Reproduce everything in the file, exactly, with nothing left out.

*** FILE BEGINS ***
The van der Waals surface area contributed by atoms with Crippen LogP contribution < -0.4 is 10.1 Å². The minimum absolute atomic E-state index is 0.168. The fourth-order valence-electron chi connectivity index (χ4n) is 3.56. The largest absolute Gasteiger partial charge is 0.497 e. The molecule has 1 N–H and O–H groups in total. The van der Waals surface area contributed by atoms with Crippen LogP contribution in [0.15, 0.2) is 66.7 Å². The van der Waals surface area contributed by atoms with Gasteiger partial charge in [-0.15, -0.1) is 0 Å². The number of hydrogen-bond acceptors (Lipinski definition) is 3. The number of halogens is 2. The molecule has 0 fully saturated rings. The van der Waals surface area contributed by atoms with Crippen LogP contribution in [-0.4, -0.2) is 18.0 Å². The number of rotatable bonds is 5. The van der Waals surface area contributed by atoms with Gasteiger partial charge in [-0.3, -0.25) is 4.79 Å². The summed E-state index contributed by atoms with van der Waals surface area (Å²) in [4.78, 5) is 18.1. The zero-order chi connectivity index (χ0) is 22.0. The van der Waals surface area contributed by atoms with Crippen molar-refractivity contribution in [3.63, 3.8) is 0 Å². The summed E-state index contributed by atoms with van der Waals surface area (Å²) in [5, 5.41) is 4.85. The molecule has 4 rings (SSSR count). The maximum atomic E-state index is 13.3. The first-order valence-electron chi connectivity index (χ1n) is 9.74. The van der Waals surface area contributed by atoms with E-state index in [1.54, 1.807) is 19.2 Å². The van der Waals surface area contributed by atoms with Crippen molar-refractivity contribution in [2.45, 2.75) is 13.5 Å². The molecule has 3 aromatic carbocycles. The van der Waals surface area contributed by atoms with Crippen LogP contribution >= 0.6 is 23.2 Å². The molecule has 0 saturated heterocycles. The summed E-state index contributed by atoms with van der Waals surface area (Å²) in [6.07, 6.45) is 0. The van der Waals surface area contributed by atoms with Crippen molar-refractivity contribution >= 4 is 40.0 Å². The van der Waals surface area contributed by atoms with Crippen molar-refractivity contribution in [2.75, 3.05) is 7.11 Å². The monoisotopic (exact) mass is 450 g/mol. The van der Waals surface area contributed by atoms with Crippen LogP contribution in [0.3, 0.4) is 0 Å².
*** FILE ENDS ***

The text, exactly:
The van der Waals surface area contributed by atoms with Crippen LogP contribution < -0.4 is 10.1 Å². The minimum absolute atomic E-state index is 0.168. The fourth-order valence-electron chi connectivity index (χ4n) is 3.56. The largest absolute Gasteiger partial charge is 0.497 e. The molecule has 1 N–H and O–H groups in total. The van der Waals surface area contributed by atoms with Crippen LogP contribution in [0.15, 0.2) is 66.7 Å². The van der Waals surface area contributed by atoms with Gasteiger partial charge in [-0.15, -0.1) is 0 Å². The number of hydrogen-bond acceptors (Lipinski definition) is 3. The number of halogens is 2. The molecule has 0 fully saturated rings. The van der Waals surface area contributed by atoms with Crippen LogP contribution in [-0.4, -0.2) is 18.0 Å². The number of rotatable bonds is 5. The van der Waals surface area contributed by atoms with Gasteiger partial charge in [-0.3, -0.25) is 4.79 Å². The summed E-state index contributed by atoms with van der Waals surface area (Å²) in [4.78, 5) is 18.1. The zero-order chi connectivity index (χ0) is 22.0. The van der Waals surface area contributed by atoms with Crippen molar-refractivity contribution in [3.63, 3.8) is 0 Å². The summed E-state index contributed by atoms with van der Waals surface area (Å²) in [5, 5.41) is 4.85. The molecule has 4 rings (SSSR count). The maximum atomic E-state index is 13.3. The first-order valence-electron chi connectivity index (χ1n) is 9.74. The van der Waals surface area contributed by atoms with E-state index in [1.54, 1.807) is 19.2 Å². The van der Waals surface area contributed by atoms with Crippen molar-refractivity contribution in [2.45, 2.75) is 13.5 Å². The molecule has 3 aromatic carbocycles. The van der Waals surface area contributed by atoms with Crippen LogP contribution >= 0.6 is 23.2 Å². The molecule has 0 saturated heterocycles. The summed E-state index contributed by atoms with van der Waals surface area (Å²) in [6.07, 6.45) is 0. The van der Waals surface area contributed by atoms with Crippen molar-refractivity contribution >= 4 is 40.0 Å². The van der Waals surface area contributed by atoms with Crippen molar-refractivity contribution in [2.75, 3.05) is 7.11 Å². The monoisotopic (exact) mass is 450 g/mol. The van der Waals surface area contributed by atoms with Crippen LogP contribution in [0.3, 0.4) is 0 Å².